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As we arrived at Sarangjharia, a village about 12 kilometers away from coal mine, we found the locals gathered around a tree with baskets in their hands, waiting for a man climbing the tree in front of us to get them some jackfruit. This is symbolic of the quiet and simple life that people live in the village which is not yet claimed by any mining companies and hence the area remained untouched by any major industries as yet and the village coexist with nature.  According to the villagers, while the majority are engaged in agriculture, one-fourth of the residents are engaged in


Early in 2022 four women were among five people who died when a series of mines collapsed in Dhanbad,Jharkhand. They were illegally mining coal in the abandoned mines of Bharat Coking Coal and Eastern Coalfields Limited (Times of India, 2022). Jharkhand’s Jharia coalfields also see the involvement of many women in illegal coal mining under coal mafias that run in the abandoned mines. It is hard to imagine people choosing to work in conditions of bondage because they had a choice, especially women and young children (Thadani, 2022). Whether they are drawn to the pay or whether they are coerced into such cond

Local NGO perspective

The thought of transition drives one to think of the immediate impact on life and livelihood, local economy, businesses, and the possibilities ahead. Coal phase-out will hit the local people and the labour force hard as they are excessively dependent on coal. Hence, detailed PRA (participatory rural appraisal) and micro-level livelihood planning are essential. A skill centre needs to be established or convert certain industrial facilities into training hubs that local people can access and gain from it. Advocacy with State and industry is crucial. Agriculture and agri-allied activities, adoption of high-value a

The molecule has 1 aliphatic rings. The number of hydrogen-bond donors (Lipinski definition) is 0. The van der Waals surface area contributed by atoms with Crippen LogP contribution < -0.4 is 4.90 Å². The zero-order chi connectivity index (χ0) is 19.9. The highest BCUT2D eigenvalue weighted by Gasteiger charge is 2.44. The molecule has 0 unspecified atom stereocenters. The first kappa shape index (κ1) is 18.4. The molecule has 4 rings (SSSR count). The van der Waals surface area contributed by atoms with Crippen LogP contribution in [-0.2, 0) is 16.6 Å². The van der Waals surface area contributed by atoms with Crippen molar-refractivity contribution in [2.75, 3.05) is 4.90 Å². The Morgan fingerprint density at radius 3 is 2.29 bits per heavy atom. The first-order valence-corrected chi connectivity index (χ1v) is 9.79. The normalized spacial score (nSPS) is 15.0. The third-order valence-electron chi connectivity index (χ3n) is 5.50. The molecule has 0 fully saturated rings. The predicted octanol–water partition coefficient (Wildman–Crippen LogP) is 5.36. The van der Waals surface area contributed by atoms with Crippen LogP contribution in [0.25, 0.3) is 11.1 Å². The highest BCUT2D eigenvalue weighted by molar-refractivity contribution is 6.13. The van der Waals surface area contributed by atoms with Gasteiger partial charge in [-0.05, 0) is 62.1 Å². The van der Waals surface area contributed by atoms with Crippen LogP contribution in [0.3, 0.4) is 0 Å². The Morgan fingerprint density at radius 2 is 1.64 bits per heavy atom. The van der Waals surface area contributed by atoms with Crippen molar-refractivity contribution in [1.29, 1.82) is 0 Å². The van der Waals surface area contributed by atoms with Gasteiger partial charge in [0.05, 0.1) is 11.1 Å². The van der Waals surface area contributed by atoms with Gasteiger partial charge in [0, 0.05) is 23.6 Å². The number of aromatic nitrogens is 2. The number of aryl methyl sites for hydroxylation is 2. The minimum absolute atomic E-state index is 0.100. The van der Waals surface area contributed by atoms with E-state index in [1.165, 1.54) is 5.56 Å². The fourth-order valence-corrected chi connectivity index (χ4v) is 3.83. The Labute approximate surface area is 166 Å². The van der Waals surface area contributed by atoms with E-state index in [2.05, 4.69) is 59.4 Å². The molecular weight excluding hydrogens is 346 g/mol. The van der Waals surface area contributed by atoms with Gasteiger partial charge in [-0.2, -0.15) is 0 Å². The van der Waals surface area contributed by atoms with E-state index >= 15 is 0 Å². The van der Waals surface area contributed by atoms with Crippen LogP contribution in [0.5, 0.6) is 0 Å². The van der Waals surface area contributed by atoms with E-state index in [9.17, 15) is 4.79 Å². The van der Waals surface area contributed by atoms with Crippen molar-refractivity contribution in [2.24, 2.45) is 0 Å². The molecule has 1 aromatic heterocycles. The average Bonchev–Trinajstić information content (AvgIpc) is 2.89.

Old contractors' diary

Way back in 1996, FaguChaudhury used to work as a contractor for CCL (Rajrappa Project) and used to engage local youth as labourers primarily for loading coal. He narrated how the local populace was solely dependent on coal only and was the only visible avenue to make quick money as opposed to rain-fed agriculture and return therein from the meager land. Even 3-4 years ago one could see trucks lining up around colliery belts and at least 1500 labor could be seen busy loading coal. This has become an occasional affair and the KantaGhar, once a Today owing to mine closure and or relatively lesser mining and transpo

Few ground-level stories from the TERI team’s field visits are detailed below

The field visits to Jharkhand and interaction with some stakeholders in the coal value chain throws light on the plight of local people on the ground in the wake of closure or reduced mining, their overall preparedness towards a transition from coal, and the need for the planned closure of coal mining in an inclusive way to ensure the resilience of communities in and around mines. The varied views and anecdotes captured here open up the space for further deliberation and collective planning to adapt to the changing technological, socioeconomic, environmental demands and mitigate future risks.  Old contracto

Development at what cost and for whom?​

Coal, on one hand, generates power, revenue for the State (Jharkhand) and leads to the creation of ancillary industries and service sector economy, on the other hand, it has also created an informal coal economy and powerful lobbies around that. Pilferage of coal is rampant in local mines and it benefits several segments from the poorest who have no means for livelihood and also other parties who have vested interests and get the larger share in the process, and the same stolen coal is fed into several smaller coal-dependent industries. It is a vicious cycle. The life of those at the bottom of the pyramid seems i